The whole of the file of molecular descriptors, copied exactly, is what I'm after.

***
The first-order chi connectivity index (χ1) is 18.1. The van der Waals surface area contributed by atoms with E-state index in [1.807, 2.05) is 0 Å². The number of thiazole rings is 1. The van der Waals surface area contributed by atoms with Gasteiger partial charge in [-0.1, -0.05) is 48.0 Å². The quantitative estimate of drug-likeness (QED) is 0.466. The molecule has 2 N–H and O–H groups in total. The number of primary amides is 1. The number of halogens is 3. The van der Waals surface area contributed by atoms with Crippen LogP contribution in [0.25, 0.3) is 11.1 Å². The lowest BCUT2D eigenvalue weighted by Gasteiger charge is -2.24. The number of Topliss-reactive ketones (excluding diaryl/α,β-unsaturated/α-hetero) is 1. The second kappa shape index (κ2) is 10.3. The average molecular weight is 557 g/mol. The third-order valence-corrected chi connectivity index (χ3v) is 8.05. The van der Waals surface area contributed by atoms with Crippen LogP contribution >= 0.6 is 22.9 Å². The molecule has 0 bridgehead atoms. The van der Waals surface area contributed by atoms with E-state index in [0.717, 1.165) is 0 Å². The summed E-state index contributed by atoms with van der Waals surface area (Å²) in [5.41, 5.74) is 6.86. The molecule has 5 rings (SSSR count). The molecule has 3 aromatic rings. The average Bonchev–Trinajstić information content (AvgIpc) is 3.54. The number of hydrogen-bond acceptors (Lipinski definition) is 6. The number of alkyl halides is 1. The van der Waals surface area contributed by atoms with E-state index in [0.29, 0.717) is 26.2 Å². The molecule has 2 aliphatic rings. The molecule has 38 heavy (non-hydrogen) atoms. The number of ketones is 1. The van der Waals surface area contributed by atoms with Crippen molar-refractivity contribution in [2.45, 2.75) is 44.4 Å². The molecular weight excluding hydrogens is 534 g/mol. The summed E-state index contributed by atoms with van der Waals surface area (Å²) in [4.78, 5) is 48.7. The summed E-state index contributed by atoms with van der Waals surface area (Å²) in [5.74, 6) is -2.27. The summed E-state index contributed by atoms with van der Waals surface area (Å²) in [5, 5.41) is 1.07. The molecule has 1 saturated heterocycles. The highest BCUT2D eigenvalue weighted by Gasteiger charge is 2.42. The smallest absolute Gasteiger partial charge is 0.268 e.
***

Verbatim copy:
The first-order chi connectivity index (χ1) is 18.1. The van der Waals surface area contributed by atoms with E-state index in [1.807, 2.05) is 0 Å². The number of thiazole rings is 1. The van der Waals surface area contributed by atoms with Gasteiger partial charge in [-0.1, -0.05) is 48.0 Å². The quantitative estimate of drug-likeness (QED) is 0.466. The molecule has 2 N–H and O–H groups in total. The number of primary amides is 1. The number of halogens is 3. The van der Waals surface area contributed by atoms with Crippen LogP contribution in [0.25, 0.3) is 11.1 Å². The lowest BCUT2D eigenvalue weighted by Gasteiger charge is -2.24. The number of Topliss-reactive ketones (excluding diaryl/α,β-unsaturated/α-hetero) is 1. The second kappa shape index (κ2) is 10.3. The average molecular weight is 557 g/mol. The third-order valence-corrected chi connectivity index (χ3v) is 8.05. The van der Waals surface area contributed by atoms with Crippen LogP contribution >= 0.6 is 22.9 Å². The molecule has 0 bridgehead atoms. The van der Waals surface area contributed by atoms with E-state index in [0.717, 1.165) is 0 Å². The summed E-state index contributed by atoms with van der Waals surface area (Å²) in [5.41, 5.74) is 6.86. The molecule has 5 rings (SSSR count). The molecule has 3 aromatic rings. The average Bonchev–Trinajstić information content (AvgIpc) is 3.54. The number of hydrogen-bond acceptors (Lipinski definition) is 6. The number of alkyl halides is 1. The van der Waals surface area contributed by atoms with E-state index in [0.29, 0.717) is 26.2 Å². The molecule has 2 aliphatic rings. The molecule has 38 heavy (non-hydrogen) atoms. The number of ketones is 1. The van der Waals surface area contributed by atoms with Crippen molar-refractivity contribution in [2.45, 2.75) is 44.4 Å². The molecular weight excluding hydrogens is 534 g/mol. The summed E-state index contributed by atoms with van der Waals surface area (Å²) in [4.78, 5) is 48.7. The summed E-state index contributed by atoms with van der Waals surface area (Å²) in [5.74, 6) is -2.27. The summed E-state index contributed by atoms with van der Waals surface area (Å²) in [5, 5.41) is 1.07. The molecule has 1 saturated heterocycles. The highest BCUT2D eigenvalue weighted by Gasteiger charge is 2.42. The smallest absolute Gasteiger partial charge is 0.268 e.